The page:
St John the Evangelist's Church was listed at Grade II* by English Heritage on 14 September 1976.[1] This defines it as a "particularly important" building of "more than special interest".[30] As of February 2001, it was one of 13 Grade II* listed buildings, and 535 listed buildings of all grades, in the borough of Hastings.[31] It is one of several listed churches in St Leonards-on-Sea. Christ Church, its former mother church, is also listed at Grade II*, as is St Peter's Church in the Bohemia area of the town; and St Leonard's Anglican church, St Leonard's Baptist Church, the Greek Orthodox St Mary Magdalene's Church, the Roman Catholic Church of St Thomas of Canterbury and English Martyrs and the former St Leonards-on-Sea Congregational Church each have Grade II status.[32]

The church serves an area of St Leonards-on-Sea known as Upper St Leonards. Most of the parish lies north of the railway line between St Leonards Warrior Square and West St Leonards stations; the line forms part of the southern and western boundaries. The A2102 London Road, Springfield Road and Sedlescombe Road South form other boundaries with neighbouring parishes.[33]

Worship has a High church "Open Catholic" character.[34] Two services are held on Sunday mornings; morning or evening prayer sessions take place six days a week; and morning services take place on Tuesdays and Wednesdays.[34]

See also[edit]

Notes[edit]

  1. ^ a b c d e f g h i j k l m English Heritage. "Church of St John the Evangelist, Upper Maze Hill, St Leonard's, Hastings, East Sussex  (Grade II) (1043400)". National Heritage List for England. Retrieved 29 March 2013. 
  2. ^ Manwaring Baines 1990, p. 11.
  3. ^ Manwaring Baines 1990, p. 26.
  4. ^ Manwaring Baines 1990, p. 42.
  5. ^ Manwaring Baines 1990, p. 53.
  6. ^ a b c d e Elleray 2004, p. 28.
  7. ^ a b c d Funnell 1975, p. 2.
  8. ^ Funnell 1975, p. 1.
  9. ^ a b c d Funnell 1975, p. 3.
  10. ^ a b Funnell 1975, p. 4.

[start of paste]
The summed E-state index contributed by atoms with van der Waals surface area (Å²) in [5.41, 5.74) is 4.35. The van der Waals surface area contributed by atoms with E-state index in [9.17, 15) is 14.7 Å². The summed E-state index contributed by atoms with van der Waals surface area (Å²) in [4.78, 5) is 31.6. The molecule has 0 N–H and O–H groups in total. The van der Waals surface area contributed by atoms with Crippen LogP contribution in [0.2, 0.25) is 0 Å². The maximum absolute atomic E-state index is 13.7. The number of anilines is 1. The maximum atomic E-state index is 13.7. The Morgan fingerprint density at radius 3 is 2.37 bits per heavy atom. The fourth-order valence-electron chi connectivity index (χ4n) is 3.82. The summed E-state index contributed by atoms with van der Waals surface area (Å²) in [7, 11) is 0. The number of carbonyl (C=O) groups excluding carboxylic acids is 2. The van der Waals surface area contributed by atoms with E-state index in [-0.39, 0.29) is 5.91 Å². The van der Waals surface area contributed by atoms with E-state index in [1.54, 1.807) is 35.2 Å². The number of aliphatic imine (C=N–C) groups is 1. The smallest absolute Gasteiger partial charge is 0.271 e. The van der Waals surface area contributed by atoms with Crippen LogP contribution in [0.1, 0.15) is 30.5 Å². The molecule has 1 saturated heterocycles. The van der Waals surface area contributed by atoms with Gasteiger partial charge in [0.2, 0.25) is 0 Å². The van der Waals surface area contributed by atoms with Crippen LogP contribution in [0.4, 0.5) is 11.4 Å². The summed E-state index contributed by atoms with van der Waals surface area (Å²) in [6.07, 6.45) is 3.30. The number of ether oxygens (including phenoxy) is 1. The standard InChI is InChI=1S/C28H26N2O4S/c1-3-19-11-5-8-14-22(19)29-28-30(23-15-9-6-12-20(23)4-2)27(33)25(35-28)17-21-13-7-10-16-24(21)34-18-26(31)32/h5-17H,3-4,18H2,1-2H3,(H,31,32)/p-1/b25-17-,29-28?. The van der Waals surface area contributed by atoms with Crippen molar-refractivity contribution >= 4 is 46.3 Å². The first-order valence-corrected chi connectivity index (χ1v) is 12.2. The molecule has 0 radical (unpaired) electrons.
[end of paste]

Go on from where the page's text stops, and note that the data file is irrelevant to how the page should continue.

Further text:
11. ^ a b UK CPI inflation numbers based on data available from Gregory Clark (2014), "What Were the British Earnings and Prices Then? (New Series)" MeasuringWorth.
  12. ^ a b c d e f g h i j "A little bit of history...". Church of St John the Evangelist, Upper St Leonards. 2013. Archived from the original on 29 March 2013. Retrieved 29 March 2013. 
  13. ^ Salzman (ed.) 1973, p. 25.
  14. ^ Thornton 1987, p. 110.
  15. ^ a b c d e f g h i j k l m Allen, John (28 March 2013). "Hastings – St John, Upper Maze Hill". Sussex Parish Churches website. Sussex Parish Churches (www.sussexparishchurches.org). Archived from the original on 29 March 2013. Retrieved 29 March 2013. 
  16. ^ a b Funnell 1975, p. 63.
  17. ^ Funnell 1975, p. 9.
  18. ^ Allen, John (4 February 2013). "Architects and Artists B". Sussex Parish Churches website. Sussex Parish Churches (www.sussexparishchurches.org). Archived from the original on 7 February 2013. Retrieved 7 February 2013. 
  19. ^ Funnell 1975, p. 39.
  20. ^ Nairn & Pevsner 1965, p. 520.
  21. ^ Nairn & Pevsner 1965, pp. 520–521.
  22. ^ a b c d e Elleray 1979, §157.
  23. ^ Nairn & Pevsner 1965, p. 73.
  24. ^ a b c d e Nairn & Pevsner 1965, p. 521.
  25. ^ a b c d e f g h Harwood 2000, p. 6.2.
  26. ^ Elleray 1981, §121.
  27. ^ a b c Salzman (ed.) 1973, p. 26.
  28. ^ Nairn & Pevsner 1965, p. 202.
  29. ^ Allen, John (28 March 2013). "Architects and Artists L". Sussex Parish Churches website. Sussex Parish Churches (www.sussexparishchurches.org). Archived from the original on 29 March 2013. Retrieved 29 March 2013. 
  30. ^ "Listed Buildings". English Heritage. 2012. Archived from the original on 24 January 2013. Retrieved 24 January 2013. 
  31. ^ "Images of England — Statistics by County (East Sussex)". Images of England. English Heritage. 2007. Archived from the original on 27 December 2012. Retrieved 27 December 2012. 
  32. ^ "Listed Buildings in Hastings and St Leonards". Hastings Borough Council. 2013. Archived from the original on 29 March 2013. Retrieved 29 March 2013. 
  33. ^ "Upper St Leonards". A Church Near You website. Archbishops' Council. 2010. Archived from the original on 29 March 2013. Retrieved 29 March 2013. 
  34. ^ a b "St John the Evangelist, Upper St Leonards". A Church Near You website. Archbishops' Council. 2010. Archived from the original on 29 March 2013. Retrieved 29 March 2013. 

Bibliography[edit]